October has been a good month so far, rattling along at over 2000 new words a day. Just this morning I finished my third Christmas book, titled Coming Home to Me this Christmas, which came in at 53,000 words and took just 34 days to draft. Usually first draft to publication takes ages but getting this out before Christmas is obviously massively important. The cover has already been commissioned and I'll be sending it off for editing in the next few days.
Now that's out of the way, I'm going to try to push the fifth Jack Benton book (The Angler's Tale) along a little. These books exist in the background, written in first draft on my phone, a few minutes every day. I've had some reviewer criticism of this method - usual snarking bullshit ("he says its written on a phone and you can tell"), but it keeps the tone consistent and almost means the plots get teased out rather than forced.
Moving forward, I'll also be getting to the edits for the fourth Benjamin Forrest - Curse of the Miscreants. The editor has finished part one and is working on part 2. Again, hopefully out by Christmas.
As always when a book gets finished I'm basking in the finished-book glow, where you feel suddenly like you have all the free time in the world (probably why I'm writing this...!), but I like to get back to drafting as soon as I can, because that's what makes me really happy.
And that's about it for today. Keep checking in for more updates. I'll do my best....
A new Tube Riders novel, In the Shadow of London, is finished in first draft. Can't wait to get this one out to you. Take a look at the cover below. Curretnly hoping for a March release.
Been busy as usual of late. My new Tube Riders world book is sitting at around 220 pages, so probably about half done. I actually sat down the other night and fleshed out a complete plot for the rest of the book, some additional 23 chapters. There's a good chance that I could have the first draft done by the end of the month.
In other news, I'm working on the first three paperbacks in the Tales of Crow series. All three should be available in the new few weeks.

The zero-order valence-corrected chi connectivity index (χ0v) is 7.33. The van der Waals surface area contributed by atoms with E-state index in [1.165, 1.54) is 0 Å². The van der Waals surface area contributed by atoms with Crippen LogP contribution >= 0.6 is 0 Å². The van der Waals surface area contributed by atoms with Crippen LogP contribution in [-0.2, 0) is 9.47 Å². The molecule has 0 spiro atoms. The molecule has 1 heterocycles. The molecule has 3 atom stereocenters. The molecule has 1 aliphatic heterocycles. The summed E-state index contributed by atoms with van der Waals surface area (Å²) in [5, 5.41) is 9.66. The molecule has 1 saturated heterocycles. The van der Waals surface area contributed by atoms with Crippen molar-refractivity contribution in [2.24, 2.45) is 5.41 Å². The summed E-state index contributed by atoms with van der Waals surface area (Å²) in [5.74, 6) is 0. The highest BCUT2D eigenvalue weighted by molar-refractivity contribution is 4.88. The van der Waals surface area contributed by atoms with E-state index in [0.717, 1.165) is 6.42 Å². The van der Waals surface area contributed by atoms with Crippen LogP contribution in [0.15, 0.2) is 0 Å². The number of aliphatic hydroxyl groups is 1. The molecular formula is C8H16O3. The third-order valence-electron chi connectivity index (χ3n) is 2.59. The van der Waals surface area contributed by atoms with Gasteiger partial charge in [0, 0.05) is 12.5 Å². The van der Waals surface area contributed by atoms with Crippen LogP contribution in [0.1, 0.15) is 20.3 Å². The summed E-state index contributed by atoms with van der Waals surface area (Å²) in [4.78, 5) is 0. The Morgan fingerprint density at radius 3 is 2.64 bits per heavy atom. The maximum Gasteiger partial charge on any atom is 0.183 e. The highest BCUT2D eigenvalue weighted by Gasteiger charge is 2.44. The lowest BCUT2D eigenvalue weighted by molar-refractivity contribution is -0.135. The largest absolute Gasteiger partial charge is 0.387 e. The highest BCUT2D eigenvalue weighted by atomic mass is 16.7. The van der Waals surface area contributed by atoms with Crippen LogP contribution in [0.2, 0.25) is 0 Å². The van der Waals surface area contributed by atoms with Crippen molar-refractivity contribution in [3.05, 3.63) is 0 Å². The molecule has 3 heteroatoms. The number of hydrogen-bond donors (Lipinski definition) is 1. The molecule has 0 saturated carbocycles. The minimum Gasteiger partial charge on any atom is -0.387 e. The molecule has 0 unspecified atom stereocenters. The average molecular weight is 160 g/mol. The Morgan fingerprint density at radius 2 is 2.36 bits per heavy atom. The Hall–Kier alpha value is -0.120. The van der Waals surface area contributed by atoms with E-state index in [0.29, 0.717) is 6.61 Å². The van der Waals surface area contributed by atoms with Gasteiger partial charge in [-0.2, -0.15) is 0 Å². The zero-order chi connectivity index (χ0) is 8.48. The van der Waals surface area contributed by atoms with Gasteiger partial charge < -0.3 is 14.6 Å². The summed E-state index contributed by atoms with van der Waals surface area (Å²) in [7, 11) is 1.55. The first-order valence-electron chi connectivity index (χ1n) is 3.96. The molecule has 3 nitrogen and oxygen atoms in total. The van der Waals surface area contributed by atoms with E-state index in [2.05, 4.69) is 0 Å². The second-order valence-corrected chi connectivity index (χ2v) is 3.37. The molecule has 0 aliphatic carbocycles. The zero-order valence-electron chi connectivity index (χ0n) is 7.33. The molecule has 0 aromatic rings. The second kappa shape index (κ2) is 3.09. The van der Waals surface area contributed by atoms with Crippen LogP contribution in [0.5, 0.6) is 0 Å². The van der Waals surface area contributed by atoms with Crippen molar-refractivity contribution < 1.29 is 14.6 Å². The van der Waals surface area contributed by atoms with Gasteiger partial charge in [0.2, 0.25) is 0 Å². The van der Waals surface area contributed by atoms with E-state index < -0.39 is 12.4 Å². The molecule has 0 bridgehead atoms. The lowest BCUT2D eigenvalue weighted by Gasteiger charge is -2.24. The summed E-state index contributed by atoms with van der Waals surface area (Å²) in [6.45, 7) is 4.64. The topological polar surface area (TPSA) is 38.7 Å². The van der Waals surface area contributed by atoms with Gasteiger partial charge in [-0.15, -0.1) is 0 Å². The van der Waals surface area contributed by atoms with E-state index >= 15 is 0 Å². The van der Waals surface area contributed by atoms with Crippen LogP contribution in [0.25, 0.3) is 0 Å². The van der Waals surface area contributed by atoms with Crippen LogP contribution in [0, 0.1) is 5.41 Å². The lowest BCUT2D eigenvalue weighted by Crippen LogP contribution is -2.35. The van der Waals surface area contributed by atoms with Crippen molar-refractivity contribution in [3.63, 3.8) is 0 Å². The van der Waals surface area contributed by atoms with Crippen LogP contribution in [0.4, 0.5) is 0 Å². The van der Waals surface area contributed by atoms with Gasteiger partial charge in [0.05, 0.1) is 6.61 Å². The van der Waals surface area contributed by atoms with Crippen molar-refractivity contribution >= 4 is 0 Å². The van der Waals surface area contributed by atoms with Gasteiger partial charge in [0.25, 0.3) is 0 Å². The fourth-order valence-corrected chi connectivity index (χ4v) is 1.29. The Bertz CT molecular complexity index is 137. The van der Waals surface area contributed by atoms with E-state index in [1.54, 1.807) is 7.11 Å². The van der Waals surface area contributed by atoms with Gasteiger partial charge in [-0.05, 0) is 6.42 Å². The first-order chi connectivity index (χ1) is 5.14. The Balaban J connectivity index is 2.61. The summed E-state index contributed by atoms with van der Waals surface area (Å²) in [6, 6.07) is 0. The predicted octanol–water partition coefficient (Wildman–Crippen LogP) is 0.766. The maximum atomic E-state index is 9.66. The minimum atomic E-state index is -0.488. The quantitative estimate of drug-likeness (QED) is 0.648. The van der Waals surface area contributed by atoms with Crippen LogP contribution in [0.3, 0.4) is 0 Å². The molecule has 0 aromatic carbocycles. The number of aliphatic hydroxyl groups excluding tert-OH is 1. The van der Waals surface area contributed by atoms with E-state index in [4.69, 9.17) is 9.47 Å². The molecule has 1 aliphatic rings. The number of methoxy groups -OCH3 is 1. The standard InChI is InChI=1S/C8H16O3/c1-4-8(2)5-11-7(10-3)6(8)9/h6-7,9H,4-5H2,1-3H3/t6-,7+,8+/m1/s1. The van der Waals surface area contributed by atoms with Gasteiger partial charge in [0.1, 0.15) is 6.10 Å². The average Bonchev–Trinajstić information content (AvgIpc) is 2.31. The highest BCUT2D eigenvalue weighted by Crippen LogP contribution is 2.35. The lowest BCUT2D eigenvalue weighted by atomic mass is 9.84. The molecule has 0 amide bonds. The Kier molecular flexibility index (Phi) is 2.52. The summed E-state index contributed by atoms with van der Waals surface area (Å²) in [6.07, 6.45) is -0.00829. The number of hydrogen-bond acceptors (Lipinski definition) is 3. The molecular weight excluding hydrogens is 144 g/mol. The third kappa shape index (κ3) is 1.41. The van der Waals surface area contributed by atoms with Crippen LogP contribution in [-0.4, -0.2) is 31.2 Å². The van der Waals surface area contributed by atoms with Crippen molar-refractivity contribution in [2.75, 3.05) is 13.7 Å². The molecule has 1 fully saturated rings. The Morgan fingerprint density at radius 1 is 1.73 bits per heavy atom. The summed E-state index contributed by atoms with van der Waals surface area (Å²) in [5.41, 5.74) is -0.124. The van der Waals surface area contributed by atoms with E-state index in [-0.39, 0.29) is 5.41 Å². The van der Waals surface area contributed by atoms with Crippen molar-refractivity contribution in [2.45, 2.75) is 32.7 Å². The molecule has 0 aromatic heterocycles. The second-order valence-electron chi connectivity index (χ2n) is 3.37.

And in addition to that, I have a very exciting narrator on board to do the audiobook for Tube Riders: Exile, which should be completed by the end of the year or early next.
So, busy days. Happy reading, happy writing. Don't forget, if you haven't signed up for the newsletter yet get on it - you get a few ebook of Tales of Crow 2: The Castle of All Nightmares. For a limited time only!
In case you haven't seen them, the sparkling new Tube Riders covers are now live. In addition, I'm seventeen chapters into a new book set in the Tube Riders world. More progress as it happens, and don't forget, Tales of Crow 3: The Puppeteer King is released on September 25th!
Very excited indeed with what I've been writing over the last few days, and I know you will be too. I don't want to say too much about it because I'm not yet passed my give up threshold (usually around 35,000 words), but I've written 40 pages already and it's flowing nicely. Really great to see some familiar faces again, and catch up with some new ones who've been kicking around in my head for a while. More updates soon.
In other news, Crow 3: The Puppeteer King has gone off for final proofing. I should have a release date in the next couple of weeks.
Been a great month for writing so far. 56,000 words, one book finished and last night I started on a new book I've been promising for a long time. I'm also 1/3 through the edits on Crow 3, which should be out within a month. I'm going to keep quiet on what book I'm working on for now in case it doesn't work out, but I'm nearly two chapters in and so far it's going pretty well.
Yesterday I finished the first book in what will a new series. Adapted from an old short story called Saving the Day, Saving the Day: The Curators series #1 will hopefully be released before Christmas. It came about because after writing three successive Crow books I wanted to try something different, and I'd always thought it would make a good novel. The final result, while still using the basic premise of the short story, expanded it into a huge dystopian world. While most of the questions were answered in the novel, I left a couple of things for a possible sequel. It was great fun to write, so I know you'll enjoy reading it.
God I love summer vacation. I've let my social reclusivity gene kick in and so far I've written 41,266 words in 12 days. Bitchin. Just got the epilogue to do on this book and I shalt rest. I have a tentative title for this but I'm going to let it sit for a while. In other news, I just got the edits back on Crow 3, so I'll be working through those next.